How to Prevent and Handle a Car Jacking
Nov 28, 2016
What You Should Know About Car Jacking
A car jacking is one of the scenarios a person has in mind when they carry in self-defense, in that a person who carries prefers not to be a victim. What, though, happens during a car jacking? When and where are they most likely to occur?
It's useful information to know. Forewarned is forearmed, as they say, though having a carry gun, holster and gun belt certainly will arm you as well.
What Is A Carjacking?
Carjacking is a portmanteau of the words "car" and "hijacking," though a hijacking and a carjacking can be very different events.
A carjacking is the armed theft of a vehicle from the person who is otherwise lawfully driving it. Some armed thefts occur in and around vehicles, but an armed theft of a vehicle is the most common definition.
It's actually one of the most common forms of violent crime. Bureau of Justice Statistics data on the subject is more than 20 years old, but as of 1996 there were an average of about 48,000 carjackings per year, of which about half were successful.
Overall, a weapon was used in 83 percent of carjackings recorded by the BJS. Of the successful carjackings, a firearm was used in 72 percent compared to 22 percent of unsuccessful carjackings.
The BJS also reported that 84 percent of carjacking victims suffered no injuries, regardless of outcome. Only 4 percent were seriously injured, though 27 percent of homicides by strangers (meaning when a person kills someone they don't know) were reported by the BJS to involve theft of a vehicle.
When and Where Do Carjackings Happen?
You might think that carjackings are largely an urban phenomenon. You would be right; more than 90 percent of carjackings occur in urban or suburban environments and more often in urban environments than suburban environments.
Urban environments are also more like to have strict gun control laws, making it hard for ordinary citizens to obtain a concealed carry permit despite there being much more gun crime in urban environments.
While many carjackings do occur at night, carjackings that occur during the day are more likely to be successful, as more than 60 percent of daytime carjackings were successful but only 42 percent of nighttime carjackings were.
More carjackings involved 2 or more participants than 1 in the BJS' data. The number of car occupants also showed a definite pattern, as 92 percent of carjacking victims were alone.
Most carjackings occurred within 5 miles of home. The most common location was in open areas or near public transportation park and ride locations, as 40 percent of carjackings overall took place in these locations. Near a home - either the victim's or someone known to them - was also common, representing 26 percent of carjackings. Car parks, parking lots and other commercial areas (restaurants, gas stations, etc.) accounted for 20 percent.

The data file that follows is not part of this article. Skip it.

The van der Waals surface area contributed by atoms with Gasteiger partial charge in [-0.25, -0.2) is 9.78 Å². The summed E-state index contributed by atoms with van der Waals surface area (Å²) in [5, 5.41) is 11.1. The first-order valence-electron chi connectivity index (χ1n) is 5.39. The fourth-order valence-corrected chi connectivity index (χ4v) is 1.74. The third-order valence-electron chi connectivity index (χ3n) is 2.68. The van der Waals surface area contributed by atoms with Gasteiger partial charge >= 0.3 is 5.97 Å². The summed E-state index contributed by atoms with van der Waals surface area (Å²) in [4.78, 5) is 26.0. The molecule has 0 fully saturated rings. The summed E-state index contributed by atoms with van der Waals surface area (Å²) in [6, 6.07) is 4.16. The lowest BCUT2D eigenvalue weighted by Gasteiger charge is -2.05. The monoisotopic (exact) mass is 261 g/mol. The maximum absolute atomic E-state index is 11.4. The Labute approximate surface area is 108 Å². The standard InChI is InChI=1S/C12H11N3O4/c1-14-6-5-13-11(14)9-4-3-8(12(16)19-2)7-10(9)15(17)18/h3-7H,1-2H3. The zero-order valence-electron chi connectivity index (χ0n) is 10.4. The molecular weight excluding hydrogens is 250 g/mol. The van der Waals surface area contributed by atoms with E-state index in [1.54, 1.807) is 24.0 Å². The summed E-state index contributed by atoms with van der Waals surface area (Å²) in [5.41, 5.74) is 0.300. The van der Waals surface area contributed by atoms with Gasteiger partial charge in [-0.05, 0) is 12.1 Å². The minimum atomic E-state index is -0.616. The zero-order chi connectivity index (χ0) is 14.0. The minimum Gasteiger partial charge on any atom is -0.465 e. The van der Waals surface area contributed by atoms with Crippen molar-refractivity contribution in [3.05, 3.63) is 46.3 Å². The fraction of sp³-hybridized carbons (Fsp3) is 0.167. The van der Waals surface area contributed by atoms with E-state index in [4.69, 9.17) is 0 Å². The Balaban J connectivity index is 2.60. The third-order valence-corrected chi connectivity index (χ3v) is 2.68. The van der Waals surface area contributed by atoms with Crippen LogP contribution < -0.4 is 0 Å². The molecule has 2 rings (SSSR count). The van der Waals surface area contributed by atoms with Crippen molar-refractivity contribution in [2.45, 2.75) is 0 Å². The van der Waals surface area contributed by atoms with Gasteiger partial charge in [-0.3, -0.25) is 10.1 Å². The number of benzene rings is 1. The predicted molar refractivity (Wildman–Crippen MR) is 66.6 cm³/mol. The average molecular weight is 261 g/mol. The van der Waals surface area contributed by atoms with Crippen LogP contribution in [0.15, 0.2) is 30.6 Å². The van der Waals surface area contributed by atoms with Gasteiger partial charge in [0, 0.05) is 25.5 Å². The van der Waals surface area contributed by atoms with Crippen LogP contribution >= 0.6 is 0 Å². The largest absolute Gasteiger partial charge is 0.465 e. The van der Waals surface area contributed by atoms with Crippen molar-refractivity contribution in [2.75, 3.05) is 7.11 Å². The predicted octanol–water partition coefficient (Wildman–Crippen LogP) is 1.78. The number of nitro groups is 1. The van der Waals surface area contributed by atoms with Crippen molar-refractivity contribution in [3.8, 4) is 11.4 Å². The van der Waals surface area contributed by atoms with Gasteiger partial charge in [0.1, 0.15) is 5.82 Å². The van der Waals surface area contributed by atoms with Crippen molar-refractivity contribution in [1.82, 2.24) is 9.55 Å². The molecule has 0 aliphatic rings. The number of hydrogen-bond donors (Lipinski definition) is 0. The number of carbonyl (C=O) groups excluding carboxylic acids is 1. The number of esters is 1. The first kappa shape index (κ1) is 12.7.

Men were more common targets than women, by a ratio of about 3 to 2. Income levels weren't much of a factor, but the poor and lowest middle class income earners suffered car jacking more than middle class or working class income earners.
How To Prevent Car Jacking From Happening To You
Ultimately, if a person is determined to carry out or attempt a car jacking, there's no way to make them not be determined to do it. However, there ARE certain things a person can do to minimize the risks.
First is to be vigilant. Not that you have to be paranoid at all times, but more that you should be at least situationally aware. Survey your surroundings. Note areas that are dark or hard to see. Keep an eye on people around you. Especially note anyone approaching.
Definitely carry concealed. Practice gun drawing in case you have to defend yourself.
Be especially aware in urban areas, especially if you happen to be in a high-risk environment or close to one. Don't presume that because you're in the suburbs that you're 100 percent safe. If you have to travel to a high-risk area, try not to go alone.
Pay special attention in open areas with a large number of parked cars, especially if close to or associated with public transportation. Be just as aware in residential areas, parking garages and commercial zones, as these are the highest risk areas.
There's no way to guarantee nothing bad will happen. However, a little vigilance and a CCW can go a long way to keep something bad from happening.
About The Author
Born in southeastern Washington State, Sam Hoober graduated in 2011 from Eastern Washington University. He resides in the great Inland Northwest, with his wife and child. His varied interests and hobbies include camping, fishing, hunting, and spending time at the gun range as often as possible.